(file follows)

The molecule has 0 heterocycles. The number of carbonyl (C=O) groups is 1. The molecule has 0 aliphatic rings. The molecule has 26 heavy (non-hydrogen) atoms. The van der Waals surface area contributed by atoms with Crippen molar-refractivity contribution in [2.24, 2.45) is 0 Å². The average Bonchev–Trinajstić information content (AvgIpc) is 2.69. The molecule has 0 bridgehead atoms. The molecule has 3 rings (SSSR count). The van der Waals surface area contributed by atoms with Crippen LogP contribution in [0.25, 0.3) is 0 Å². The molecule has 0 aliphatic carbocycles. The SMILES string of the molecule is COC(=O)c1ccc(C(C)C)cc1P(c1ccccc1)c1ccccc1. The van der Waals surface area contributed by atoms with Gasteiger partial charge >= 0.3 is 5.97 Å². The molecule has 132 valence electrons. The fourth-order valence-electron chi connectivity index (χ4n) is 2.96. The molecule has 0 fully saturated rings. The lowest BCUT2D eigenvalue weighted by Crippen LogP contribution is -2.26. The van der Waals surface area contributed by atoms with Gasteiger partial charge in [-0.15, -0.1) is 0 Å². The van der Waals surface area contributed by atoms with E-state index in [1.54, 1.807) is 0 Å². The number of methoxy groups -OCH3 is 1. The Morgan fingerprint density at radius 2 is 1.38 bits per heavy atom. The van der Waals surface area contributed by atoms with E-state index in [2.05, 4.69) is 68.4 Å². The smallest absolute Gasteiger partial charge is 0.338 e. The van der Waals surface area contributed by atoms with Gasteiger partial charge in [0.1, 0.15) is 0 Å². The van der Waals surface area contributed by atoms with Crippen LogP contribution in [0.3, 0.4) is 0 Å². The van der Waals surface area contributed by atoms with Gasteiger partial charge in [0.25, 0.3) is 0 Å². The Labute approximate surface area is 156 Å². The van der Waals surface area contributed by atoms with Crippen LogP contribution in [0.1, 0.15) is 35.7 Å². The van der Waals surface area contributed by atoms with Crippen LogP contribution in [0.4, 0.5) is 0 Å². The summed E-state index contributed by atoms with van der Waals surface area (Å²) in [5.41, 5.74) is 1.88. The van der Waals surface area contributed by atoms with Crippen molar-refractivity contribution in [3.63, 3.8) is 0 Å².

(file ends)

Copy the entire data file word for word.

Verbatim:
The molecule has 0 heterocycles. The number of carbonyl (C=O) groups is 1. The molecule has 0 aliphatic rings. The molecule has 26 heavy (non-hydrogen) atoms. The van der Waals surface area contributed by atoms with Crippen molar-refractivity contribution in [2.24, 2.45) is 0 Å². The average Bonchev–Trinajstić information content (AvgIpc) is 2.69. The molecule has 0 bridgehead atoms. The molecule has 3 rings (SSSR count). The van der Waals surface area contributed by atoms with Crippen LogP contribution in [0.25, 0.3) is 0 Å². The molecule has 0 aliphatic carbocycles. The SMILES string of the molecule is COC(=O)c1ccc(C(C)C)cc1P(c1ccccc1)c1ccccc1. The van der Waals surface area contributed by atoms with Gasteiger partial charge >= 0.3 is 5.97 Å². The molecule has 132 valence electrons. The fourth-order valence-electron chi connectivity index (χ4n) is 2.96. The molecule has 0 fully saturated rings. The lowest BCUT2D eigenvalue weighted by Crippen LogP contribution is -2.26. The van der Waals surface area contributed by atoms with Gasteiger partial charge in [-0.15, -0.1) is 0 Å². The van der Waals surface area contributed by atoms with E-state index in [1.54, 1.807) is 0 Å². The number of methoxy groups -OCH3 is 1. The Morgan fingerprint density at radius 2 is 1.38 bits per heavy atom. The van der Waals surface area contributed by atoms with E-state index in [2.05, 4.69) is 68.4 Å². The smallest absolute Gasteiger partial charge is 0.338 e. The van der Waals surface area contributed by atoms with Gasteiger partial charge in [0.1, 0.15) is 0 Å². The van der Waals surface area contributed by atoms with Crippen LogP contribution in [0.3, 0.4) is 0 Å². The van der Waals surface area contributed by atoms with Gasteiger partial charge in [0.25, 0.3) is 0 Å². The Labute approximate surface area is 156 Å². The van der Waals surface area contributed by atoms with Crippen LogP contribution in [0.1, 0.15) is 35.7 Å². The van der Waals surface area contributed by atoms with Crippen LogP contribution in [0.4, 0.5) is 0 Å². The summed E-state index contributed by atoms with van der Waals surface area (Å²) in [5.41, 5.74) is 1.88. The van der Waals surface area contributed by atoms with Crippen molar-refractivity contribution in [3.63, 3.8) is 0 Å².